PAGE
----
Yo app warns Israeli citizens of missile strikes

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Yo push notifications
Image caption,
Each Yo warns the user of a missile strike

Israeli missile notification service Red Alert has teamed up with the unlikely hit app Yo to warn of incoming strikes - leaving many in the local tech scene more bemused than impressed.

Yo users who follow RedAlertIsrael within the app receive an alert whenever spotted attacks are inbound.

Red Alert provides real-time warnings of mortars or missiles fired into Israel by Palestinian militants.

Some experts remain sceptical about the usefulness of Yo.

The app - developed by a San Francisco-based Israeli - sends the word "Yo" as a text and audio notification to friends, but nothing else.

Since launching in April it has been downloaded about two million times across the globe.

Image source, Getty Images
Image caption,
Israel says militants have fired more than 365 rockets from Gaza since Tuesday

The creators of Red Alert - Ari Sprung and Kobi Snir - aim to use Yo's simple push notification service to reach out to a larger pool of citizens who may be at risk from attack.

According the Times of Israel, the Yo notifications are meant to complement the Red Alert app, which has a more comprehensive breakdown of the imminent threats.

Image source, Kobi Snir
Image caption,
Red Alert's own app offers more detailed alerts than Yo

Mr Sprung told the Times of Israel that his app gets its information from the Israel Defense Force and the Homefront Command.

Dvir Reznik, an advisor for start-ups in Israel, told the BBC that the Yo alerts seemed half-baked.

"If I'm on one side of Israel and a missile lands miles away, the Yo warning is not of much use to me," he said.

"However it's better than nothing and I can see this evolving into something more meaningful, but it needs more substance to make it as convenient and as useful as Red Alert."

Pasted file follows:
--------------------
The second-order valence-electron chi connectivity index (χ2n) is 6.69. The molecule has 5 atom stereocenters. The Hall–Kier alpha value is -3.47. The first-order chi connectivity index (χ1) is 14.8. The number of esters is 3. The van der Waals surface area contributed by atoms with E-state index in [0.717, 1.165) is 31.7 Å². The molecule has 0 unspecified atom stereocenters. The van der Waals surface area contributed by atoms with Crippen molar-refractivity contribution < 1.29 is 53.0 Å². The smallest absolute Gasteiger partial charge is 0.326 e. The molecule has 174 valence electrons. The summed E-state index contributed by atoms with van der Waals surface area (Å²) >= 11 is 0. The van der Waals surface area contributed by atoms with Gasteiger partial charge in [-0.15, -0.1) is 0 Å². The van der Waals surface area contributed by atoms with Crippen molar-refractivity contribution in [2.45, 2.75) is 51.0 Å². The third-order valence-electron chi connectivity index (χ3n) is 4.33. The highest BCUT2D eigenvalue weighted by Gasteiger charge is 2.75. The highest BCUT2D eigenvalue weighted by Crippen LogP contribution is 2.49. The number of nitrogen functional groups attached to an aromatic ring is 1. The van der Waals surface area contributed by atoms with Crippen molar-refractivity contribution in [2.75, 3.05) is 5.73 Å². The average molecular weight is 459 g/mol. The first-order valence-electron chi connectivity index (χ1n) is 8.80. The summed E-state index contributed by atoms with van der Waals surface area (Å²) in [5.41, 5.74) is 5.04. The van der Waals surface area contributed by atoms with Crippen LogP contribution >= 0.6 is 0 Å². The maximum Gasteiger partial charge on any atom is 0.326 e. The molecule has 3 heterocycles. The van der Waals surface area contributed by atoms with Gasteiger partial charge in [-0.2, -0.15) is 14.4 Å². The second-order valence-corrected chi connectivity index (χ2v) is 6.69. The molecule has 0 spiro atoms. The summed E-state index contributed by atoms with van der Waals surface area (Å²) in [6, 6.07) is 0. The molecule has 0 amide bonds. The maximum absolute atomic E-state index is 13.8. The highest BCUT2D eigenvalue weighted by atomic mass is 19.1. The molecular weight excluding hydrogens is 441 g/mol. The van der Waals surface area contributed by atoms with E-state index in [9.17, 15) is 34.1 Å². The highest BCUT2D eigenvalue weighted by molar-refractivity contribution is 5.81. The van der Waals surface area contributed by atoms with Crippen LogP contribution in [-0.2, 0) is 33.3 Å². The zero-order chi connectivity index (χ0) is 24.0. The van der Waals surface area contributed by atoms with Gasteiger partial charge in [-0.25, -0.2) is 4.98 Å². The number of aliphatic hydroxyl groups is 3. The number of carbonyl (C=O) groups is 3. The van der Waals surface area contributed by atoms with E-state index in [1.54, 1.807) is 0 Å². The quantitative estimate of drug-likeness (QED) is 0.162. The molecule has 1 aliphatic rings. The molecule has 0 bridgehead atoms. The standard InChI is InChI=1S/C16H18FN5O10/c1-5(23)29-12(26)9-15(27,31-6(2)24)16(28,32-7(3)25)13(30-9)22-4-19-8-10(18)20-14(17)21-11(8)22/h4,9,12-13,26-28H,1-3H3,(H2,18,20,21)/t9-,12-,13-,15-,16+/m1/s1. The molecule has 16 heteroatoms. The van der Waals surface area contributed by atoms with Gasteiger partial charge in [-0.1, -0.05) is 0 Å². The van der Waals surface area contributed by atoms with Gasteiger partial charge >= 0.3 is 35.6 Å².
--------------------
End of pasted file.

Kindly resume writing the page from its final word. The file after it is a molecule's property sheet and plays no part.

Dumbest idea ever

The retooling of Yo comes at a time of increased tension between Israel and the Palestinians.

There are no similar apps in Gaza, with many Palestinians relying instead on Twitter hashtags to avoid danger.

Yo was recently derided by critics as being a gimmick and "accelerating the decline of humanity."

Yaniv Feldman of Israel-based tech website GeekTime told the BBC that he thought Yo was "one of the dumbest ideas ever," and that the only beneficial use for the Yo and Red Alert app mash-up was "to raise awareness among people who are not in Israel and do not realise how often missile strikes affect us."

Image source, Getty Images
Image caption,
The Yo alert service is not available to Palestinians worried about Israeli air strikes

Anouk Lorie, editor in chief of NoCamels, an Israeli tech blog was, however, a little more positive.

"Red Alert is a potentially life-saving app for a large number of Israelis who have only 15 seconds to find cover from the dozens of daily incoming rockets, so I'm not sure that 'Yo!' is the appropriate word to see pop up on mobiles," she said.

"On the other hand, perhaps seeing 'Yo!' on your screen feels less distressing than the loud siren that is otherwise the default on Red Alert.

"However, no matter how pointless some people deem the Yo! app, if it can even just slightly lighten an otherwise very difficult situation, I welcome it."

Ari Sprung, co-author of Red Alert, told the BBC that the mash-up is "definitely giving the rest of the world a sense of the volume of missiles that are being launched into Israel on an hourly basis" and that he hopes the app will raise awareness.

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